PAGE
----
There is a widespread and growing need to improve security practices surrounding confidential documents in most organizations today, according to a new study by the Business Performance Innovation (BPI) Network. In a global survey of managers and information workers, 6 out of every 10 respondents said they or someone they know have accidently sent out a document they shouldn't have.
Some 89 percent of survey takers believe document security risks are growing in their organization due to increased connectivity and the proliferation of mobile devices. The accidental sharing of confidential documents with a wrong party is by far their biggest concern.
Among key findings:
- 95 percent of respondents express concerns about the security of documents in their organization.
- 75 percent say their organizations create confidential documents on at least a weekly basis.
- Less than one-third said their company has security solutions that are being effectively used in protecting document security.
- Some 43 percent report that their company does not have widely understood policies for document security of which they are aware.
- Only 16 percent say their organization is "very effective" in stopping the loss or accidental distribution of confidential digital documents.
"Most companies are clearly not doing enough when it comes to protecting the security of high-value information contained in documents," said Dave Murray, head of thought leadership for the BPI Network. "Our study indicates that a wide range of information that could compromise businesses is vulnerable to inadvertent leaks, as well as intentional theft. Organizations need to do more to set explicit document security policies and educate employees on available tools and best practices in securing the confidential information they handle."
Accidently sending a confidential document to the wrong party was by far the biggest area of perceived risk, identified by 61 percent of respondents. Other top concerns were cyber breaches of critical documents (37 percent), intentional leaks by employees (33 percent), and sensitive documents shared without permission by outside partners (31 percent).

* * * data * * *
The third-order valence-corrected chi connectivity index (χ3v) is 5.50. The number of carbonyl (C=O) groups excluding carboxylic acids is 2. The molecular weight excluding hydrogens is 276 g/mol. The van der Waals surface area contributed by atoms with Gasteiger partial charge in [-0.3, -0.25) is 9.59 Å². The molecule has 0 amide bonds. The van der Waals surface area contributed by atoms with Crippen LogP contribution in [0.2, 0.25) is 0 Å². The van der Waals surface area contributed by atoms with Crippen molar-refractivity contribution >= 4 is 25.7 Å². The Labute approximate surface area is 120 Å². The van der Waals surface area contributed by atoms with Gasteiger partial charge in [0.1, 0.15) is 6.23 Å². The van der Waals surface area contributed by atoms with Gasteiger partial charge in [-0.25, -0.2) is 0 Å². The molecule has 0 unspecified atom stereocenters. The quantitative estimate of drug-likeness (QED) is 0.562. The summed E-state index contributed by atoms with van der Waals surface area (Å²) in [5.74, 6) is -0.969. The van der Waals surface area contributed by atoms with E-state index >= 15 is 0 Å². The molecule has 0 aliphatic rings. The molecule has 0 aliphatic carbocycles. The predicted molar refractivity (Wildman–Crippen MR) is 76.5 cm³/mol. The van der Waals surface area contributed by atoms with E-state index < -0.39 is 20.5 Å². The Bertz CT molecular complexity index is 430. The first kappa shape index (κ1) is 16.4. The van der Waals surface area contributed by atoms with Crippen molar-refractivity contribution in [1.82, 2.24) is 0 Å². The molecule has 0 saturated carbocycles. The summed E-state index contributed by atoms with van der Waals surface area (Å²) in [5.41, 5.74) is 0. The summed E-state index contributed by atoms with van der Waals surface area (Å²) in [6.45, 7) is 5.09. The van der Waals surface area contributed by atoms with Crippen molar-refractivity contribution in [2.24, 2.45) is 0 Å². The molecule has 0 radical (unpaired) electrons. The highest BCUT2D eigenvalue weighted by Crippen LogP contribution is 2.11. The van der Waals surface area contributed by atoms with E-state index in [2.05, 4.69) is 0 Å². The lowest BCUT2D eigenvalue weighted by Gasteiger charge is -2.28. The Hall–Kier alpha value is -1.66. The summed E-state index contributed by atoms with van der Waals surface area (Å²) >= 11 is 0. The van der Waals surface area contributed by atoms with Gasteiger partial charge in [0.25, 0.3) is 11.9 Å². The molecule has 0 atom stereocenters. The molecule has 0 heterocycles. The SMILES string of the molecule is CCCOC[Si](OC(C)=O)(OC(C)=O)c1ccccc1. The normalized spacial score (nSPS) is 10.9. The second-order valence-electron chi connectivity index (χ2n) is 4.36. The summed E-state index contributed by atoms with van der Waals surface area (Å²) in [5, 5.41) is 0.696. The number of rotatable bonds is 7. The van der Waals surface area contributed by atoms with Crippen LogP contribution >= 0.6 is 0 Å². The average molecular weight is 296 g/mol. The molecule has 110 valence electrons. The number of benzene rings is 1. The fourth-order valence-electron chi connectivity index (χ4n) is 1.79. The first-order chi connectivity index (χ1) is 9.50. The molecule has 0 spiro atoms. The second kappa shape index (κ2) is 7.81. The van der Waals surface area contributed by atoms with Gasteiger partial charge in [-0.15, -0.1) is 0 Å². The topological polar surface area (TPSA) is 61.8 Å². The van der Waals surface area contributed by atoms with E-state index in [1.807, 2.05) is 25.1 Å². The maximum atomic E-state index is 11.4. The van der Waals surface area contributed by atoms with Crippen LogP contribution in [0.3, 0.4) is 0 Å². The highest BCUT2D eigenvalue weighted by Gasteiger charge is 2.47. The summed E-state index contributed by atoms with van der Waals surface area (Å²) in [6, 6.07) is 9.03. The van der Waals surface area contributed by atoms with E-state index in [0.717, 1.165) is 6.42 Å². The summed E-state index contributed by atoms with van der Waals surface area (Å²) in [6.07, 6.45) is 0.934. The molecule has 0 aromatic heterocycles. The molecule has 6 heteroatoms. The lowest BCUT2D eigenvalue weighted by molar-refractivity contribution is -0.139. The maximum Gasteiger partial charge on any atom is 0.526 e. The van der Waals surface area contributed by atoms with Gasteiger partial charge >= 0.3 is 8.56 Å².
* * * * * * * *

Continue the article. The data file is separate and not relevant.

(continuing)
Confidential documents are created in a wide range of departments within an enterprise, resulting in numerous types of high-value, at-risk information, according to the report. Survey participants ranked their concern for a wide variety of confidential, at-risk information. Top concerns in ranked order included:
- Financial data
- Employee records
- Legal documents
- Business contracts and agreements
- Trade secrets and intellectual property
- Business, marketing and sales plans
The survey also asked people to identify the most likely consequences of breaches related to confidential documents. The top five were:
- Reputational compromises
- Customer, employee or partner lawsuits
- Job loss or reprimand
- Lost time seeking to fix the problem
- Competitive risk
The study also found a strong desire for new and more effective types of document security solutions. The study specifically tested for interest in a cloud solution that can remotely track, recall and control digital documents after they have been distributed. Some 89 percent of all respondents said this type of technology would be helpful in securing documents from unwanted exposure.